With everybody near to my boss seemingly having gone nuts over some discovery, along with him disappearing for days and sometimes weeks at a time, and with the two of us no longer heading out to the Area 51 Groom Lake facility doing U-2 stuff, and especially since nobody seemed to care one way or the other, I found myself screwing off more and more waiting for my draft notice to show up. Even though sporadically I continued to receive a paycheck I began working on a marlin boat, going to Vegas, traipsing around Mexico for a whole summer with an old high school buddy that was basically in the same boat I was, a trip by the way that had an extraordinary ending, at least as how it applied to me. For those who may be so interested a well documented version of that extraordinary ending trip can be found by going to The Mayan Shaman and Chicxulub.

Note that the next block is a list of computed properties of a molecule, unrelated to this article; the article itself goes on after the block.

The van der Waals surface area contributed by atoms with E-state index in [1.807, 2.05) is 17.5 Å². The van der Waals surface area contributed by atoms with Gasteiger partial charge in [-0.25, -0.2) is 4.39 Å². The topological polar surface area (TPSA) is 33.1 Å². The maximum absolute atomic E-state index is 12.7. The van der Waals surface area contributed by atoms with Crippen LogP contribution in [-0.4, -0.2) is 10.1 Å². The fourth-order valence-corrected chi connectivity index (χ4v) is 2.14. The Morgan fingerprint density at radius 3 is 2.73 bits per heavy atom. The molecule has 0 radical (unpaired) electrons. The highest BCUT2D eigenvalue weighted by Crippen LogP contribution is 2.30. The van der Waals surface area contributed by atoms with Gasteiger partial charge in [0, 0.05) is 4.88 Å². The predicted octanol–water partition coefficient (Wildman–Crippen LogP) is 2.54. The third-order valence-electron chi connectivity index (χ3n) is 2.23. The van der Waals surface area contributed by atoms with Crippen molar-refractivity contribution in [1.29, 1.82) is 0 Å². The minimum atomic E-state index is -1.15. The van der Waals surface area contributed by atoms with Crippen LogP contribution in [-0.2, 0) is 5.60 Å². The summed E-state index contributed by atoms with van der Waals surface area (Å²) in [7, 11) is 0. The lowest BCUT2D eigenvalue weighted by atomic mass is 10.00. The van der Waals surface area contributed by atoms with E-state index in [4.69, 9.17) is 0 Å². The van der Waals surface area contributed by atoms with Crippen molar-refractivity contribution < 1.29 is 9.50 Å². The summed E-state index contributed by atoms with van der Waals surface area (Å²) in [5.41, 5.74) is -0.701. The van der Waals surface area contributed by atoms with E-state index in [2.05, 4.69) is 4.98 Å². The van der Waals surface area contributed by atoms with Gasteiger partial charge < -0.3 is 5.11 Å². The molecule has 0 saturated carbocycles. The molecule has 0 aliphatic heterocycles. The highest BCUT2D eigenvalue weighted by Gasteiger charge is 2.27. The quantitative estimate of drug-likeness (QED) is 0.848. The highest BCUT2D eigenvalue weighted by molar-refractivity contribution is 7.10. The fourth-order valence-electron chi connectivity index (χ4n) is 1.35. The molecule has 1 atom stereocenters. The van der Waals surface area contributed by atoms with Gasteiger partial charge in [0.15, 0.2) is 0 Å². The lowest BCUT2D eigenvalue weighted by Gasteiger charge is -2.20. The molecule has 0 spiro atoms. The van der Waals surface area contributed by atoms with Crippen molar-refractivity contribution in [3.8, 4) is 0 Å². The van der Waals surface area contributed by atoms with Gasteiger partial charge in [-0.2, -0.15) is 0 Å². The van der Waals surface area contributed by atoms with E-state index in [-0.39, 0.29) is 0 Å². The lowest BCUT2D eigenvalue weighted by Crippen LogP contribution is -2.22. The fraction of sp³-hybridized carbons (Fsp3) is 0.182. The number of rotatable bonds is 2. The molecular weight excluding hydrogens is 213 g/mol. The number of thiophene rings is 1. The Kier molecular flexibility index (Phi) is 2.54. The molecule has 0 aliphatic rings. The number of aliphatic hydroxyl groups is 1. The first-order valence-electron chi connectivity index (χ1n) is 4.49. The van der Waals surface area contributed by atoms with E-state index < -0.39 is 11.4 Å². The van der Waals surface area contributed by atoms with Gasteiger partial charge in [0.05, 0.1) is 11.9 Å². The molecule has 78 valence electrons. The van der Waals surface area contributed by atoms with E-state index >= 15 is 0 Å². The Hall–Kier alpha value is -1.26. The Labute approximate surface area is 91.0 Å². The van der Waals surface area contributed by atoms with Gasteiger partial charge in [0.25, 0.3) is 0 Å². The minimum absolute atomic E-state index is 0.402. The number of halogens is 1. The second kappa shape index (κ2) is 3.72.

Those same years could have been much more productive for me when it came to women too I suppose, but I was finding a good portion of what few old wing-man type buddies I had were jumping from the girlfriend stage to the married stage, having met I guess, someone that they wanted to marry or vice versa. However, at that point in my life it wasn't something that was happening for me. For some reason, marriage was something I just didn't want to get into at the time, even if, like for some of my buddies, it meant getting out of the draft.